Monday, March 02, 2009

Skeptical about the Governor's tax plan

It appears that Governor Jan Brewer, realizing the deep, deep hole that we've gotten into here in Arizona is asking for a special election to hike taxes.

Ignoring that the problem is as bad as it is largely because of many years of consecutive tax cuts (which she voted for, as a member of the legislature in the 1990s) and the effective disabling of the control mechanism for raising them in an emergency by the passage of the 'supermajority bill' for tax hikes (mostly by people who have since been term-limited out and now don't have to deal with the consequences of their foolishness,) there are a number of problems with her current proposal.

Obviously with a three billion dollar hole in the budget blasted by a combination of the present severe national recession and Arizona's overdependence on the sales tax which has dropped precipitously in the recession, something major needs to be done. If it isn't we are likely to see more teacher layoffs and larger class sizes, closures or restrictions on state services and universities closing campuses (which ironically will probably fit their decreased enrollment as a result of the doubling or near doubling of tuition within a few years.)

Brewer's proposal would do two things. The first would be a temporary sales tax hike. In other words, the most regressive type of tax in order to fix the budget hole. Even more ironically, they are still talking about a permanent repeal of the statewide business property tax. This tax has funded education for years but in 2006, when the economy was only at the point of developing a mild sniffle, the legislature and the then-Governor agreed to give the businesses a three year tax holiday. It is due to end this year. But the claim that the business owners are making that its return would be a tax increase is absurd. If they put an item on sale for two weeks and then two weeks later after the sale ends and the price returns to what it was before the sale they would laugh in the face of anyone who came in and accused them of raising their prices. But that is precisely what they are claiming about the fact that the tax cut they got is due to end on schedule. But it is downright insulting for them to push for this tax cut when we the consumers are being asked to raise our own taxes because the state doesn't have any money.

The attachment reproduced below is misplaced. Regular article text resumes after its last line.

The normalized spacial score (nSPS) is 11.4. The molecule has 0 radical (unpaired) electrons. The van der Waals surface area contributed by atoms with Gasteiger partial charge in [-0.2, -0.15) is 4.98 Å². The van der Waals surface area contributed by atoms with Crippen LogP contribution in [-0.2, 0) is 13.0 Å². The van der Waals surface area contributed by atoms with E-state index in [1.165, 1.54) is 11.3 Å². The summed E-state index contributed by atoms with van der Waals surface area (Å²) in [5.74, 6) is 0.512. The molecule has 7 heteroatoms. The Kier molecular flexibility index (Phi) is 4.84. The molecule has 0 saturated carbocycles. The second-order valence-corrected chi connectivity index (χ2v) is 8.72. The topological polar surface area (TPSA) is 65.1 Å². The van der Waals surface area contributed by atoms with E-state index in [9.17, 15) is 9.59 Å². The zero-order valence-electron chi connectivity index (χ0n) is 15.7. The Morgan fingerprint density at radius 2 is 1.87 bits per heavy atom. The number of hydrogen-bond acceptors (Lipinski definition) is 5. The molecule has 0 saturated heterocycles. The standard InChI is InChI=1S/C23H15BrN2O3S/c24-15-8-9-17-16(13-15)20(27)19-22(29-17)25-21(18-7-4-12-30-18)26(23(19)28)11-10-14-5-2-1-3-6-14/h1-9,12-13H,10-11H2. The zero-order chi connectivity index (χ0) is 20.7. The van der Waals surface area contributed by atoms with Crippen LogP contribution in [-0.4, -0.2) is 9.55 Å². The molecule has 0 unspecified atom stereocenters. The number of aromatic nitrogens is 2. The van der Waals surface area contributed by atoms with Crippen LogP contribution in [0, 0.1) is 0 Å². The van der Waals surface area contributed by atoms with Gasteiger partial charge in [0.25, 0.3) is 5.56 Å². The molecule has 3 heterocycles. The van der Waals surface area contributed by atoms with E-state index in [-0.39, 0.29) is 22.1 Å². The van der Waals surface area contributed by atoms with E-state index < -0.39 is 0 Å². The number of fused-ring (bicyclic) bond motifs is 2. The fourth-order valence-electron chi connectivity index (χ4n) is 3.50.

The second thing that Governor's proposal would do would be to allow the legislature to get their hands on dedicated taxes. Those are taxes which have been allocated by voter initiatives.

It is the second of those which disturbs me the most. As a voter I voted to tax myself to fund children's healthcare precisely because I didn't expect this legislature to fund it adequately themselves. I don't want them to take the money I chose to contribute to this and other dedicated taxes and use it to plug holes in the state budget so they can simultaneously give their friends another tax cut.

I'm willing to wait and see exactly what this proposal says but I'm certainly not ready to endorse this as a means to fix the state budget. Whether I do back it eventually or not will largely depend on what they do with the statewide property tax. If they make the tax cut for businesses permament, then it will probably be too much for me to swallow when they turn around and tell me they need to raid children's health care to pay for education.

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